2 cd napp-ui

3 ng serve // start the application


You should now see the default Angular starter application running at localhost:4200.


How to setup HTTP Client

Add the HttpClientModule to your app configuration that is used in bootstrapApplication in main.ts

1 export const appConfig: ApplicationConfig = {

2 providers: [provideRouter(routes), importProvidersFrom(HttpClientModule)]

3 };



Now we just need to import the client by adding it to the constructor of our component. For testing purposes, we also added a helloMessage.


1 helloMessage = '';

2 constructor(private http: HttpClient) {

3 }


5 ngOnInit(): void {

6 this.http.get('http://localhost:3000', { responseType: 'text'}).subscribe((data) => {

7 this.helloMessage = data;

8 });

9 }



Finally, we just need to replace the content in the app.component.html with our helloMessage .


1 <main class="main">
2   <h1> {{helloMeassage}}</h1>
3 </main>
4 <router-outlet></router-outlet>



The NAPP Stack: the development enviroment for TypeScript is ready

Congrats! You finished the setup and should now see an unstyled "Hello World!" in your browser It is fairly straightforward and enough to build your first prototype with the stack from this point onwards.

However, we want to dive into real-world scenarios in which you want a monorepository, automated generation of interfaces, and a setup which allows developers to work with it even if they don't know the specifics of all parts supplied.

You might want to know how testing, especially end-to-end testing, can be done. Before we dive into these topics, let's recap what we saw so far:


1. Consistency in Architecture: Both Angular and NestJS follow a modular, componentbased architecture. This consistency streamlines development, as developers can apply similar patterns and practices across the frontend and backend, leading to a more cohesive codebase.

2. TypeScript Integration: Both Angular and NestJS are built with TypeScript, a superset of JavaScript that adds static typing. This common language between frontend and backend reduces friction in development, enhances code readability, and enables seamless data sharing between layers.

3. Code Reusability: With shared concepts like interceptors, guards, and pipes, developers can reuse code and logic across frontend and backend components. This not only saves time and effort but also promotes consistency and maintainability throughout the application. (We actually wrote a blog post about this)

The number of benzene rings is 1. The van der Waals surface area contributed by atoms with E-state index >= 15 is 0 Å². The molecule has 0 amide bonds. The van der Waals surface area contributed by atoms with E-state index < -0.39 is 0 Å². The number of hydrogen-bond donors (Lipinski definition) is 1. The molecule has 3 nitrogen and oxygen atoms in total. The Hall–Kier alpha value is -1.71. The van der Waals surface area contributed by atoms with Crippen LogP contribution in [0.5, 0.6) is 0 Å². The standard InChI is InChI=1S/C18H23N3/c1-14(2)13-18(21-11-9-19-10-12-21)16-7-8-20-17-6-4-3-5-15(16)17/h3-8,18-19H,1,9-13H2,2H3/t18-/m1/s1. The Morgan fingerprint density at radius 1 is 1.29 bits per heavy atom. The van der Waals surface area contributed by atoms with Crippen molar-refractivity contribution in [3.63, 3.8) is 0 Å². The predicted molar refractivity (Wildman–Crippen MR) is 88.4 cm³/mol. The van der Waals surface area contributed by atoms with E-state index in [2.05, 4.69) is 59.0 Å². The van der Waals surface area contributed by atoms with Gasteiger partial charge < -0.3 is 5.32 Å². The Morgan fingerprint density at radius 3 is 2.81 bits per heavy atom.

4. Enhanced Developer Productivity: Angular's rich ecosystem of libraries, tools, and prebuilt components complements NestJS's robust framework, providing developers with a comprehensive toolkit for rapid development. Features like Angular CLI and NestJS CLI streamline common tasks, boosting productivity.

5. Community Support: Both Angular and NestJS have vibrant communities with active contributors, extensive documentation, and a wealth of resources, including tutorials, forums, and third-party libraries. Leveraging these communities can help developers troubleshoot issues, stay updated on best practices, and accelerate development.

6. Scalability and Maintainability: The modular architecture of both frameworks facilitates scalability and maintainability. Developers can easily add new features, refactor existing 6. code, and scale the application horizontally or vertically as needed, without introducing significant complexity.


Real-world Scenarios (What You Really Need)

Now we can dive into different questions you might be asking yourself when building a realworld application with NAPP.


API Interface Generation

In a real-world scenario, it is not feasible to call the endpoints we are about to create without an OpenAPI specification. Luckily, NestJS comes with a module to generate one:

1 npm install @nestjs/swagger With this package, you get a lot of annotations and convenience to provide an OpenAPI specification. Here is an example of an entity you could supply:

1 export class PlayerEntity {

2 @ApiProperty()

3 id: string

4 @ApiProperty()

5 name: string


7 constructor(partialPlayer: Partial) {

8 Object.assign(this, partialPlayer)

9 }

10 } PlayerEntity.ts


For a detailed overview, check out the documentation from NestJS. One quick example you should consider is writing the specification to a file on startup in dev mode, to be able to detect changes to the API easily: